Whether you measure over a month or a year, gas prices are rising at about the expected rate, say industry analysts, given that oil accounts for roughly two-thirds of the price of gasoline. (Other key factors behind gas prices are the costs of refining, distribution, and taxes.)
As for the price of oil itself, industry analysts differ over whether the $105 range is justified. Much of the recent run-up reflects fears of what could go wrong with oil supplies, rather than with actual disruptions, they say. At the same time, fear and speculation are a normal part of oil-market prices, as traders weigh the expected value of future deliveries.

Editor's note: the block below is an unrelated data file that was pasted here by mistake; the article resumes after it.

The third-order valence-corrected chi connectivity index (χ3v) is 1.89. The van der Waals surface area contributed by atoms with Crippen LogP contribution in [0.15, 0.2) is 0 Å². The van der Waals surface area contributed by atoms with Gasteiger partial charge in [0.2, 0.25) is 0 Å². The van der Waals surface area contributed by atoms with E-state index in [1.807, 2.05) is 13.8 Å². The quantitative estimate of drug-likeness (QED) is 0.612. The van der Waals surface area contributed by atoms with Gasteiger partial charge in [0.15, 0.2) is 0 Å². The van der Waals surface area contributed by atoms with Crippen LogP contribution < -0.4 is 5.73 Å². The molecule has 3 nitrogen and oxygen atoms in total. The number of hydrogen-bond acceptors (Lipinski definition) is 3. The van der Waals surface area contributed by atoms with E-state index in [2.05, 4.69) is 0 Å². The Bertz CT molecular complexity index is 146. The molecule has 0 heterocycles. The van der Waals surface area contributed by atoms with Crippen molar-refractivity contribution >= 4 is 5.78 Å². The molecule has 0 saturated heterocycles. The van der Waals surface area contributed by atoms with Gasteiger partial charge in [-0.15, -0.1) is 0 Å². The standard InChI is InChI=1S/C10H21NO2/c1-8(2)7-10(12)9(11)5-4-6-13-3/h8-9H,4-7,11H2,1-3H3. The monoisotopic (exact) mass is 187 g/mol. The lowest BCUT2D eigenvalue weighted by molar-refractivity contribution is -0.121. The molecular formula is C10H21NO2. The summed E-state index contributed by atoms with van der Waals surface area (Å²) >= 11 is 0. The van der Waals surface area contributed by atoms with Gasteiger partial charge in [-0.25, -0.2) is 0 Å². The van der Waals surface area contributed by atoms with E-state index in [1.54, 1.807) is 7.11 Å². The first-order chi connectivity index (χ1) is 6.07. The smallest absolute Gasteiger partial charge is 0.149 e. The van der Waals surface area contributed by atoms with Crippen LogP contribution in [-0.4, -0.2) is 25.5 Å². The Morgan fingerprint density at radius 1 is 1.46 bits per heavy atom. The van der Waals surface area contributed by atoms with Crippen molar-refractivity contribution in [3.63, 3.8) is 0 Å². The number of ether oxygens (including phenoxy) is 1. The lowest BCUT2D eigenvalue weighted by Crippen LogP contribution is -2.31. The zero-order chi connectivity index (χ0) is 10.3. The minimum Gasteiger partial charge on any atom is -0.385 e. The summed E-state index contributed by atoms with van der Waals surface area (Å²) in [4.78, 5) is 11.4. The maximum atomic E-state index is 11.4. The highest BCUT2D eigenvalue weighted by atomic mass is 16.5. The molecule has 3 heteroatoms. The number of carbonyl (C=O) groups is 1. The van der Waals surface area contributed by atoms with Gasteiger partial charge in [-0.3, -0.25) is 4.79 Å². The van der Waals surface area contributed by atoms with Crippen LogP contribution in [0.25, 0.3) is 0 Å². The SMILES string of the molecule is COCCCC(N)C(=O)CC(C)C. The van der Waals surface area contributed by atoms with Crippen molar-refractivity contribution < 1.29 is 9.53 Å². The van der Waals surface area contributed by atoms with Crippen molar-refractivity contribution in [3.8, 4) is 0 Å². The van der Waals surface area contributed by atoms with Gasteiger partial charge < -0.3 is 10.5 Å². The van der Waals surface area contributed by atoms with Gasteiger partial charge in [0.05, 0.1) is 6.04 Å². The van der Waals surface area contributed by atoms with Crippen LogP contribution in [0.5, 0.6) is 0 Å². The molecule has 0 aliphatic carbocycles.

"There is a strong fundamental case underpinning the oil price rise" when viewed in that context, says Richard Swann, who tracks the oil market at Platts, a leading information provider on the energy industry.
He notes that, amid the economic recovery from recession, global oil demand was overshooting supply by about 1 million barrels per day even late last year, by some estimates.
Thus, even before the wave of unrest in the Arab world, industry inventories were falling, although they aren't yet unusually low.
Now the flow of oil from Libya, one important producer, has been disrupted. Saudi Arabia has pledged that it stands ready to cover any resulting shortfall in global supply.